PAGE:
In clinic, recurrence of the initially sensitive cells was involved in acquired drug-resistance, including a higher capacity to progress through cell cycle in response to chemotherapy. Our preview researches were associated with biological characterizes of drug resistance cells. Due to the non-cycling dormant cells, A2780/T grew slower than parental cells A2780. We found that the percentage of GO/G1 in A2780/T cells was higher than in A2780 and the S phase was lower. Focusing on the changes in cell cycle, we next examined it in A2780/T cells pretreated of DHA with different dosages. Cell cycle analysis showed a markedly increasing in G0/G1 with the reducing proportion of cells in M/G2 in a dose-dependent manner. As a result, DHA in combination could alter the cell cycle distribution and increase the percentage of non-cycling dormant cells.

Besides MTT assay, we also performed Rhodamine123 accumulation assay to evaluate the role of DHA on reversing drug resistance. The data showed that after pretreatment of DHA, the intracellular Rhodamine123 concentration increased significantly in a dose-dependent manner. The results suggested that DHA could promote the chemotherapeutic drug accumulation to exert the cytotoxic effects in a concentration dependent manner.

As is known to all, the intracellular Rhodamine123 concentrations in MDR cells were extremely lower than sensitive cells. Meanwhile, the molecular mechanism of MDR is not fully clarification. It is well known that formation of MDR is complicated process and involves multiple factors, including increased drug efflux, alteration the apoptotic response, and change of DNA damage repair capacity in drug resistance tumor cells.16 Among these factors, the most important reason is the drug efflux resulting from enhancement of drug transporter activity. These transporters originated from ATP-binding cassette (ABC) transporters super family such as P-gp, MRP1, MRP2, BCRP and LRP.17 Accumulated evidences have indicated that over expression of P-gp directly contributes to MDR, and blocking P-gp drug pump functions and suppressing its expression might enhance the effects of chemotherapeutic drugs on MDR cancer cells.18 Giada has reported that they reverse MDR in colon cancer cells by inhibiting the expression and function of P-gp.19 To define the underlying mechanisms, we used Western Blot to detect the effects of DHA on P-gp expression in A2780/T cells. After 48h pretreatment of DHA, the expressions of P-gp were decreased. Due to the faint effects on sensitive cells, we speculated that DHA reversed Taxol resistance in A2780/T by mediating over-expression P-gp. To date, some designed compounds of P-gp inhibitors have been developed to increase the susceptibility of cancer cells to chemotherapy.18 Despite having reversal functions, most of these agents may cause serious side-effects on necessitated high doses. In this case, natural supplement agents might have the advantages in clinic in future.

Although the underlying mechanism of DHA on MDR reversal remained unclear, a great number of studies have reported the mechanism of other reversal agents. Among of them, the abnormal activation of some signaling pathways were related with MDR, including mitogen-activated protein kinase (MAPK) cascade and phosphatidylinositol-3-kinase (PI3K)/Akt signaling pathway.20–22 Zhao suggested that Grape Seed Procyanidin reversed MDR via down-regulation of NF-κB and MAPK signaling.23 Vinorelbine could increase cytotoxicity of cisplatin to human lung cancer cells by inhibiting the activation of NF-κB.24 NF-κB, composed of P65 and P50, relies on the inhibitory molecules of IκB (inhibitor of NF-κB) family. Phosphorylation of submit and degradation of IκB promote NF-κB to translocate from the cytosol to the nucleus. It has been identified NF-κB binding sides in MDR1 promoter region.25 Therefore, NF-κB pathway was found related with developing multidrug resistance in several cancer cells.23,24,26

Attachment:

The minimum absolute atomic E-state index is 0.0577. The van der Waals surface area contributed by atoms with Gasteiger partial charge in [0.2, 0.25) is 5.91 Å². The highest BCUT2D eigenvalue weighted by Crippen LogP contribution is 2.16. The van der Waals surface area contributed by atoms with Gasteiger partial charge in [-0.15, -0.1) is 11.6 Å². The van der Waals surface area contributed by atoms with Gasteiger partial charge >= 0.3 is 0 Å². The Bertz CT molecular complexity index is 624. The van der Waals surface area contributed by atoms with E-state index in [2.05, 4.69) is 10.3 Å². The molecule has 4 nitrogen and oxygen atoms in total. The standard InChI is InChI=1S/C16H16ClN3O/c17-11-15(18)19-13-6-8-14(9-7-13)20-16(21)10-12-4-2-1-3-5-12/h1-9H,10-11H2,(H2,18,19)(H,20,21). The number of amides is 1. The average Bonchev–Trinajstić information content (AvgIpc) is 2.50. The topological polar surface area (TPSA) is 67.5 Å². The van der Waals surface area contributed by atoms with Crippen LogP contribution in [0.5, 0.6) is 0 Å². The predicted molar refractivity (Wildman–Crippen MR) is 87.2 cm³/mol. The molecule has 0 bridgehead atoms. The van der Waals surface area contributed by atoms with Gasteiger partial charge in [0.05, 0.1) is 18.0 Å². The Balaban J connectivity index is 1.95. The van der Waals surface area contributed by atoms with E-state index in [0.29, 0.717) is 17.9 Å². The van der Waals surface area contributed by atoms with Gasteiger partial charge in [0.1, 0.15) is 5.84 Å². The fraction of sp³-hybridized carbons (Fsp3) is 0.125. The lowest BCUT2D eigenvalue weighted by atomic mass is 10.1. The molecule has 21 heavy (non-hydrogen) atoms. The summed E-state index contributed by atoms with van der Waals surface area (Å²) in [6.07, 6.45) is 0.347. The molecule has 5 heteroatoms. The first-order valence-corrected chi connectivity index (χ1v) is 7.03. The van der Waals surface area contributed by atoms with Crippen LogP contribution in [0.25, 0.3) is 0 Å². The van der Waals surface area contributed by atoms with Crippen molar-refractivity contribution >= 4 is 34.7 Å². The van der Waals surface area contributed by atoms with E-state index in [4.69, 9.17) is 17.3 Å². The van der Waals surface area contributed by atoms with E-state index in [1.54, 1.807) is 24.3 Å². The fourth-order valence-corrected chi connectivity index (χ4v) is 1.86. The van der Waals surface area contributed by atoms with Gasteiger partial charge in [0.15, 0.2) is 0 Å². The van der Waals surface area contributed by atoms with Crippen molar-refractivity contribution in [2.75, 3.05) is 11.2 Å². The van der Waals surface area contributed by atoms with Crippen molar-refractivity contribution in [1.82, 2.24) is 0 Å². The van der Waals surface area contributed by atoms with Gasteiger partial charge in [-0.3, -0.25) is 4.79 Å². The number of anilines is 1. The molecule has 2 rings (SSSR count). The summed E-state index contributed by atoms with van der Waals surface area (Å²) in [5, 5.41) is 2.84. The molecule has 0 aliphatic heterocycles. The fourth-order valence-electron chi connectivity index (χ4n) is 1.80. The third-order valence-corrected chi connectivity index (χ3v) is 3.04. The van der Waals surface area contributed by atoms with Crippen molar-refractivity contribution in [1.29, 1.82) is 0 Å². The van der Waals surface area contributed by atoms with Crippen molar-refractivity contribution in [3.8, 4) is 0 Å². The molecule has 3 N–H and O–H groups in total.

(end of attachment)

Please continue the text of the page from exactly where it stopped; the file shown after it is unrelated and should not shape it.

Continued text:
Meanwhile, P38MAPK has been reported to serve as an upstream NF-κB regulatory kinase.27 p38-MAPK, an important member in MAPK family, is closely correlated with the effects of chemotherapeutic drugs, including chemotherapeutics against ovarian cancer.28 Previous studies have reported that MAPK activity was positive correlation with MDR1 and involved in the regulation of P-gp expression.29,30 It was said that loss of the ability to activate p38 might be a general mechanism involved in the acquisition of chemo-resistance.31 Zhang suggested that knocking-down Annexin A2 might reverse drug resistance in SGC7901/DDP by regulating P38MAPK pathway.32 Moreover, p38MAPK signal inhibitors, SB203580, were demonstrated as a reversal agent of P-gp mediated multidrug resistance.26 Furthermore, in ovarian cancer cells, Villedieu found that chemo-resistance was accompanied with p38 activation.33 Hence, it was reasonable to speculate that DHA might reverse Taxol resistance in A2780/T cells by inhibiting NF-κB and p38-MAPK pathway.

Our data showed that NF-κB signaling and pp38MAPK were markedly inhibited by DHA. However, we did not note significant changes of total p38MAPK expression in the experiment. The results directly implied that DHA suppressed the phosphorylation of P38MAPK rather than p38MAPK, and made the hypothesis certain. Taking into account the relationship among P-gp, P38MAPK and NF-κB, we suspected that P38MAPK might regulate P-gp expression through the transcription factor, and the reversal effects of DHA on Taxol resistance might be in the same manner.

To conclude, as the results shown in our study, DHA might have beneficial effects on reversing drug resistance. The effects of DHA on ovarian cancer were linked to inhibiting the function and expression of MDR-related proteins and suppressing the activation of NF-κB and phosphorylation of P38MAPK. Further investigations were needed to assess the broader benefits and underlying mechanism of DHA in the fight against cancer. There is no doubt that intravenous DHA infusions that is being supplemented method will be widely used in future.


This work was supported by grants from National Science Foundation (81473636), the Chinese postdoctoral support program (2013M542577), Jiangsu Government Scholarship “333” Plan and Jiangsu Key Medical Personnel (RC2011091).

Conflict of interest

The authors declare there is no conflict of interest.